Homeowners associations (HOAs) are often painted as the boogie-man by those who own condos or a home in a planned development. But don’t let them scare you: the HOA isn’t really a monster that’s out to get you.An HOA does wield a lot of power in a community it governs, however. It is in your best interest to do a bit of research on the HOA before buying into a community.


If you’re considering buying into a new, single-family housing development, the chances are you’ll encounter an HOA. If you’re looking at condominiums or townhouse complexes, you’ll most likely find an HOA there, too.

An HOA is the governing unit of the community. It is usually made up of a board of homeowners who volunteer to serve. Buying into the community automatically makes you a member; you don’t get a choice. Purchasing the home forms a contract with the HOA in which you agree to obey the HOA rules and pay regular dues and special assessments.

The purpose of an HOA is to avoid problems that can arise in some neighborhoods, such as poor yard or garden maintenance, debilitated roadways or trash piling up in your neighbor’s yard. Its ultimate goal is to keep your property value stable.


Remember that buying into the community means you agree to abide by the rules of the HOA. Be sure you do your homework before signing on the dotted line. Here’s a few specific points to look for and questions to ask before buying in:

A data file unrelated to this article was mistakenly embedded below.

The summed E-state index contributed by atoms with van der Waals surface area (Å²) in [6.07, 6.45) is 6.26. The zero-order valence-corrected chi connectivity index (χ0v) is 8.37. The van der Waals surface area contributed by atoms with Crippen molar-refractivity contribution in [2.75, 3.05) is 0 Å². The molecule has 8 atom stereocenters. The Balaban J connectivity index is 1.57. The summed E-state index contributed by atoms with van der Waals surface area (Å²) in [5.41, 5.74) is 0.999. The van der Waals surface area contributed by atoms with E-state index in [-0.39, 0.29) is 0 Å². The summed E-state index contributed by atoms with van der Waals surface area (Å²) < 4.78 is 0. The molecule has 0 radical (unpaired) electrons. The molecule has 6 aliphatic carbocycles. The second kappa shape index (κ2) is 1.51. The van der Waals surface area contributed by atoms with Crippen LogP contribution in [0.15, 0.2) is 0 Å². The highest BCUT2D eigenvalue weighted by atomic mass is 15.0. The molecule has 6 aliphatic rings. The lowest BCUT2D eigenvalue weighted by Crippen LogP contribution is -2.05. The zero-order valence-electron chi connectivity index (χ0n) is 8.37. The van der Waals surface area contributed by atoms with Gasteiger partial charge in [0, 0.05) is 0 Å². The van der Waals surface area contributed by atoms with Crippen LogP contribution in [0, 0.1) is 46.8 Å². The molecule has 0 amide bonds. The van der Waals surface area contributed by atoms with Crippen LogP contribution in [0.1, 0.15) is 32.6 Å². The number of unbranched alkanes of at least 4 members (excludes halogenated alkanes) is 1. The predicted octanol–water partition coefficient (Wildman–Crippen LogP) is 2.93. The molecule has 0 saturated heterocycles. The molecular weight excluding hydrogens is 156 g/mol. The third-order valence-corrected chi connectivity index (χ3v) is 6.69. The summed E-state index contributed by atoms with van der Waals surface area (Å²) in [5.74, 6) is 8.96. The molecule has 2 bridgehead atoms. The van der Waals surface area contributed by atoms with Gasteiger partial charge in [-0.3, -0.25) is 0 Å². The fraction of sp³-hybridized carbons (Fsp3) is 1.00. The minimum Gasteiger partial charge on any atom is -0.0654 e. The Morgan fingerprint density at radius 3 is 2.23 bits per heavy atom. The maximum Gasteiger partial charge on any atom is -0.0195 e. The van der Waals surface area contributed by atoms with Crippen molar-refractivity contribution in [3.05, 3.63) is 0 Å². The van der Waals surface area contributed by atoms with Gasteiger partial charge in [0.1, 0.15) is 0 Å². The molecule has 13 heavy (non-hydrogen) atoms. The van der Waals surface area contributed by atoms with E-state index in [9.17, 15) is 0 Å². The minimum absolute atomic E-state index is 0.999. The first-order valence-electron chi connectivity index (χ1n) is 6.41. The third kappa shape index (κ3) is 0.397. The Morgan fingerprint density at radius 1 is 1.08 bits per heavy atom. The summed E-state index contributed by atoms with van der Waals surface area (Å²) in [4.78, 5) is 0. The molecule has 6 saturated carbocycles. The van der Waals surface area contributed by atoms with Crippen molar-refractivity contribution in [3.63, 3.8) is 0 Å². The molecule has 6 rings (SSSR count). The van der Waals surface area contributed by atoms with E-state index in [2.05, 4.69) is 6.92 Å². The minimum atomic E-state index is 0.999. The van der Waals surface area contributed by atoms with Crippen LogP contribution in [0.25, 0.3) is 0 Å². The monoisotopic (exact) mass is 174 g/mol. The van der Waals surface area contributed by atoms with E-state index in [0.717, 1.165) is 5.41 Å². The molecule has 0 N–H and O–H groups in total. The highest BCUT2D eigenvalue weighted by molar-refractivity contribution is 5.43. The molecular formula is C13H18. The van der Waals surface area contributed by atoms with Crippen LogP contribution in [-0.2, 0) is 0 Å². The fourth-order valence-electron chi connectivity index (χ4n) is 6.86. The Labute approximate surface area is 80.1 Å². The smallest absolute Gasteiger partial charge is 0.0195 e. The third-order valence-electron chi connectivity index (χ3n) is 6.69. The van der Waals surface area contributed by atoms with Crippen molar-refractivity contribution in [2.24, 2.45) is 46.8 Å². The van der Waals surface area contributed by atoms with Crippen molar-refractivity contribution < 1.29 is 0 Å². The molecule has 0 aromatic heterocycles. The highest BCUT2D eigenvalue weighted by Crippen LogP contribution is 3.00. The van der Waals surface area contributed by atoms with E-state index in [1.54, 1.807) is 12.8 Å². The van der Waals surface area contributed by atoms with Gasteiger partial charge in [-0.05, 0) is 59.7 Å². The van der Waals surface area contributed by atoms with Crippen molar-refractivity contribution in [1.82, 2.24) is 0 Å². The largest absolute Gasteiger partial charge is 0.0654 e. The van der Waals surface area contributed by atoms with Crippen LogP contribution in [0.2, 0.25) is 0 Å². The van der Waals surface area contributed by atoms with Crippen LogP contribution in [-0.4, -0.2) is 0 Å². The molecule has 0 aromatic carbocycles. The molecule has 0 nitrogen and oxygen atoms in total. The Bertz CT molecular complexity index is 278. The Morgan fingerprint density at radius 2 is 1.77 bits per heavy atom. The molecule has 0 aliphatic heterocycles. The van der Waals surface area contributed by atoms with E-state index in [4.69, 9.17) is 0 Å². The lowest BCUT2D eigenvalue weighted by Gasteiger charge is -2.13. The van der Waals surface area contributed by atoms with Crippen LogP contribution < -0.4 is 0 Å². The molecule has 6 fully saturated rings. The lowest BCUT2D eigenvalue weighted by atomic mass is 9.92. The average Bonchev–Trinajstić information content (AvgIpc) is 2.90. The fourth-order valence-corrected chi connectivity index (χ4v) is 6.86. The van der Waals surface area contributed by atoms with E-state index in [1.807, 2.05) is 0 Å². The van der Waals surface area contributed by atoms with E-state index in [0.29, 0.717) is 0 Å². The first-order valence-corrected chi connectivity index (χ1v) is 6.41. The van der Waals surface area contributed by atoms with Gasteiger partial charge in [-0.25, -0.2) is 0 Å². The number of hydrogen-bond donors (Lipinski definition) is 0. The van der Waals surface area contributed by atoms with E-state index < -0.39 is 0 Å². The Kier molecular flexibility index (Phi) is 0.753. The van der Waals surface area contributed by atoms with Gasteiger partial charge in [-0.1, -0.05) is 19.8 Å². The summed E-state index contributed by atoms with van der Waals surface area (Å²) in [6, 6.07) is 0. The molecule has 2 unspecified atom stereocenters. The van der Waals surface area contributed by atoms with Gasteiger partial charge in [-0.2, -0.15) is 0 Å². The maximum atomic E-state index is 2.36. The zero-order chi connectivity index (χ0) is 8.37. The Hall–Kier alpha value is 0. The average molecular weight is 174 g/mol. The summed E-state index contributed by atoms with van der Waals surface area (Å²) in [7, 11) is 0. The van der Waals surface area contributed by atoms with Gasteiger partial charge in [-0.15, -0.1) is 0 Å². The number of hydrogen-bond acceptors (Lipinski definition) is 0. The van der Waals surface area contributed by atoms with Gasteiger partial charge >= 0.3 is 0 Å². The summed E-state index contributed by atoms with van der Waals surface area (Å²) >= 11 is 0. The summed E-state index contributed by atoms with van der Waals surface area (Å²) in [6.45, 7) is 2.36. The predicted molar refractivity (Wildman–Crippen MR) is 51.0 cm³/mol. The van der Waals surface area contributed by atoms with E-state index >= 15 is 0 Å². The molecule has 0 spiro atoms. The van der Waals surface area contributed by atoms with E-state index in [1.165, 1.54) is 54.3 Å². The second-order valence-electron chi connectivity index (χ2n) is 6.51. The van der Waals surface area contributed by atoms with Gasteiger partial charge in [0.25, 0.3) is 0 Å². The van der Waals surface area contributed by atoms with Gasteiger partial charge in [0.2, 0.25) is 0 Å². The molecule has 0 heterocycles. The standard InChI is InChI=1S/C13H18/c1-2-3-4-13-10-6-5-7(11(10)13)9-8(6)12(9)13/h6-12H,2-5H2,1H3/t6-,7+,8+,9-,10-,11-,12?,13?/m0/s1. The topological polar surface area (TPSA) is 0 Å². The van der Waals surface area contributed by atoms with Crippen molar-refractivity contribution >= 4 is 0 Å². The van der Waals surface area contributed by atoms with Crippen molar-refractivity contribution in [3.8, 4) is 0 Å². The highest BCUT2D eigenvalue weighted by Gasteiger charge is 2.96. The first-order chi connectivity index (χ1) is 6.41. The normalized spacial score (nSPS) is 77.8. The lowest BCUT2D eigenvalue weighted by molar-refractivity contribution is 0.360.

• There are going to be fees. Neighborhood governance comes at a price, in the shape of monthly fees, in most cases. Fees generally run a few hundred dollars a month. Be sure you know exactly how much the HOA fee will be each month, how often you can expect it to go up and what you’re getting for your money.
  • Ask to see the minutes of the last few HOA meetings. This will tell you what the hot button issues currently are in the neighborhood. It will also let you know if there’s a good relationship between the HOA board and the homeowners, or whether it has become contentious.
  • HOAs may allow you access to amenities such as a pool, fitness center or tennis courts. They can help with maintenance, like snow removal, and can keep up the appearance of common grounds in the community. However, the HOA may be able to foreclose on your home if you get behind on your fees. This process varies by state, so check your state law on this point.
  • CC&Rs. This stands for “covenants, conditions and restrictions.” These are the specific rules that you’ll agree to follow if you buy into the community. You may not be able to paint the exterior of your house or get a certain type of pet (dog breed restrictions are common) without the approval of the HOA.
  • Who enforces the rules? Does the HOA provide security for the neighborhood? If someone is going to come tell you to take down the basketball hoop from the top of the garage, who should you expect to come knocking on your door?


To be certain you’re getting the most for your dollar and not buying into something that could turn into a boogie-man down the road, get the advice of professionals such as those at Cityscape Brokers.

Let the trained, experienced pros at Cityscape Brokers get you through each step of buying a home, from initial negotiations to closings.